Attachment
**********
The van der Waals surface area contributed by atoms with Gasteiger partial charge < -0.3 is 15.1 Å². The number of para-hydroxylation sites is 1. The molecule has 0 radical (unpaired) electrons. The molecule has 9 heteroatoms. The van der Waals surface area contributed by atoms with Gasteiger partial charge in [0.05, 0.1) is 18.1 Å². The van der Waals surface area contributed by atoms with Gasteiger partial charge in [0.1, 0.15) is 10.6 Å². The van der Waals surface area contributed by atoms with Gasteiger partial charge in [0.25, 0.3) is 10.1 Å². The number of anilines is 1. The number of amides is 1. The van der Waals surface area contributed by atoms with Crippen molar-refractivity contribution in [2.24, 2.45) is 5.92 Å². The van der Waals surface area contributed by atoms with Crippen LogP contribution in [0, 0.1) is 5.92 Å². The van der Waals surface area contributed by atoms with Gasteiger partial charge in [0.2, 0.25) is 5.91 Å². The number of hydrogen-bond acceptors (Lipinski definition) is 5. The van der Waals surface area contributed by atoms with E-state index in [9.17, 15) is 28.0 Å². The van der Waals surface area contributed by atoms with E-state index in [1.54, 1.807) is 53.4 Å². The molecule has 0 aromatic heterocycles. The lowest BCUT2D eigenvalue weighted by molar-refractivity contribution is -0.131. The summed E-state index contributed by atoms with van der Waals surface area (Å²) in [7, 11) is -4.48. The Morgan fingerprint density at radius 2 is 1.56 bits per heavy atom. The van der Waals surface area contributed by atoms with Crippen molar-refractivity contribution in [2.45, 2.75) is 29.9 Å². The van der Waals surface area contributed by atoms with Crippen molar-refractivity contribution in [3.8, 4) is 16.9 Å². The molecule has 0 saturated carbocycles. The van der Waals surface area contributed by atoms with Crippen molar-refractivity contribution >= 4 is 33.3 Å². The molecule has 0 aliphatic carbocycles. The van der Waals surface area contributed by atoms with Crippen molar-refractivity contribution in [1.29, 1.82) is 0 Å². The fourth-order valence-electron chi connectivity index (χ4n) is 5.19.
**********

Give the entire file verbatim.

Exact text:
The van der Waals surface area contributed by atoms with Gasteiger partial charge < -0.3 is 15.1 Å². The number of para-hydroxylation sites is 1. The molecule has 0 radical (unpaired) electrons. The molecule has 9 heteroatoms. The van der Waals surface area contributed by atoms with Gasteiger partial charge in [0.05, 0.1) is 18.1 Å². The van der Waals surface area contributed by atoms with Gasteiger partial charge in [0.1, 0.15) is 10.6 Å². The van der Waals surface area contributed by atoms with Gasteiger partial charge in [0.25, 0.3) is 10.1 Å². The number of anilines is 1. The number of amides is 1. The van der Waals surface area contributed by atoms with Crippen molar-refractivity contribution in [2.24, 2.45) is 5.92 Å². The van der Waals surface area contributed by atoms with Crippen LogP contribution in [0, 0.1) is 5.92 Å². The van der Waals surface area contributed by atoms with Gasteiger partial charge in [0.2, 0.25) is 5.91 Å². The number of hydrogen-bond acceptors (Lipinski definition) is 5. The van der Waals surface area contributed by atoms with E-state index in [9.17, 15) is 28.0 Å². The van der Waals surface area contributed by atoms with E-state index in [1.54, 1.807) is 53.4 Å². The molecule has 0 aromatic heterocycles. The lowest BCUT2D eigenvalue weighted by molar-refractivity contribution is -0.131. The summed E-state index contributed by atoms with van der Waals surface area (Å²) in [7, 11) is -4.48. The Morgan fingerprint density at radius 2 is 1.56 bits per heavy atom. The van der Waals surface area contributed by atoms with Crippen molar-refractivity contribution in [2.45, 2.75) is 29.9 Å². The van der Waals surface area contributed by atoms with Crippen molar-refractivity contribution in [3.8, 4) is 16.9 Å². The molecule has 0 saturated carbocycles. The van der Waals surface area contributed by atoms with Crippen molar-refractivity contribution >= 4 is 33.3 Å². The molecule has 0 aliphatic carbocycles. The van der Waals surface area contributed by atoms with Crippen molar-refractivity contribution in [1.29, 1.82) is 0 Å². The fourth-order valence-electron chi connectivity index (χ4n) is 5.19.